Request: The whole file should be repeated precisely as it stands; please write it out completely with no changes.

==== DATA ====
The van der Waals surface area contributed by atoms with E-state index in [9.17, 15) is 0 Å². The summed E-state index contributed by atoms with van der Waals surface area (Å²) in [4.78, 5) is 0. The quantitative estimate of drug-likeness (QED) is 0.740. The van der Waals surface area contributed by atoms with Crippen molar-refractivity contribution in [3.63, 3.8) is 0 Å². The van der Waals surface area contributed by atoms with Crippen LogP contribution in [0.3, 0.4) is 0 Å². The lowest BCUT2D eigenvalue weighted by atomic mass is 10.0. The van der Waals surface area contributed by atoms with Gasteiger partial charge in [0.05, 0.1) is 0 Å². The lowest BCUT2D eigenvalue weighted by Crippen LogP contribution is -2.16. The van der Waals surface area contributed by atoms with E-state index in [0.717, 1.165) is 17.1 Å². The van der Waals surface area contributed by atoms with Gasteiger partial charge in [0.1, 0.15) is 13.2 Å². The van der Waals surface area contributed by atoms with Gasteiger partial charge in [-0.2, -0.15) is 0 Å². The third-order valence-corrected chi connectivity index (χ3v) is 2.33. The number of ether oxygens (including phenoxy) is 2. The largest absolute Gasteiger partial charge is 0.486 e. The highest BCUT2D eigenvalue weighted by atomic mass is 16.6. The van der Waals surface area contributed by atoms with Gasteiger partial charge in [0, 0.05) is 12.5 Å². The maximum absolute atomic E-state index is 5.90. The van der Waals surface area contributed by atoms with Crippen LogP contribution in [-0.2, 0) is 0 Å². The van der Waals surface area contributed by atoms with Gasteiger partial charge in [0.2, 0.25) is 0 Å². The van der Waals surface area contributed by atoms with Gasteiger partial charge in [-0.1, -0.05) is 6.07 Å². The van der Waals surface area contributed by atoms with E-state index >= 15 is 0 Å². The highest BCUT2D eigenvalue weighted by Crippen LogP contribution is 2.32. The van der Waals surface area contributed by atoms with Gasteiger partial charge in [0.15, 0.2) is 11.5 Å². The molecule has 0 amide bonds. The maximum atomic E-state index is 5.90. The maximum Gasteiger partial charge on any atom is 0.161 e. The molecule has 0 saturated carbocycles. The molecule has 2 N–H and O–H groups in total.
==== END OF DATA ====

The van der Waals surface area contributed by atoms with E-state index in [9.17, 15) is 0 Å². The summed E-state index contributed by atoms with van der Waals surface area (Å²) in [4.78, 5) is 0. The quantitative estimate of drug-likeness (QED) is 0.740. The van der Waals surface area contributed by atoms with Crippen molar-refractivity contribution in [3.63, 3.8) is 0 Å². The van der Waals surface area contributed by atoms with Crippen LogP contribution in [0.3, 0.4) is 0 Å². The lowest BCUT2D eigenvalue weighted by atomic mass is 10.0. The van der Waals surface area contributed by atoms with Gasteiger partial charge in [0.05, 0.1) is 0 Å². The lowest BCUT2D eigenvalue weighted by Crippen LogP contribution is -2.16. The van der Waals surface area contributed by atoms with E-state index in [0.717, 1.165) is 17.1 Å². The van der Waals surface area contributed by atoms with Gasteiger partial charge in [0.1, 0.15) is 13.2 Å². The van der Waals surface area contributed by atoms with Gasteiger partial charge in [-0.2, -0.15) is 0 Å². The third-order valence-corrected chi connectivity index (χ3v) is 2.33. The number of ether oxygens (including phenoxy) is 2. The largest absolute Gasteiger partial charge is 0.486 e. The highest BCUT2D eigenvalue weighted by atomic mass is 16.6. The van der Waals surface area contributed by atoms with Gasteiger partial charge in [0, 0.05) is 12.5 Å². The maximum absolute atomic E-state index is 5.90. The van der Waals surface area contributed by atoms with Crippen LogP contribution in [-0.2, 0) is 0 Å². The van der Waals surface area contributed by atoms with Gasteiger partial charge in [0.2, 0.25) is 0 Å². The van der Waals surface area contributed by atoms with Gasteiger partial charge in [-0.1, -0.05) is 6.07 Å². The van der Waals surface area contributed by atoms with E-state index >= 15 is 0 Å². The highest BCUT2D eigenvalue weighted by Crippen LogP contribution is 2.32. The van der Waals surface area contributed by atoms with Gasteiger partial charge in [0.15, 0.2) is 11.5 Å². The molecule has 0 amide bonds. The maximum atomic E-state index is 5.90. The maximum Gasteiger partial charge on any atom is 0.161 e. The molecule has 0 saturated carbocycles. The molecule has 2 N–H and O–H groups in total.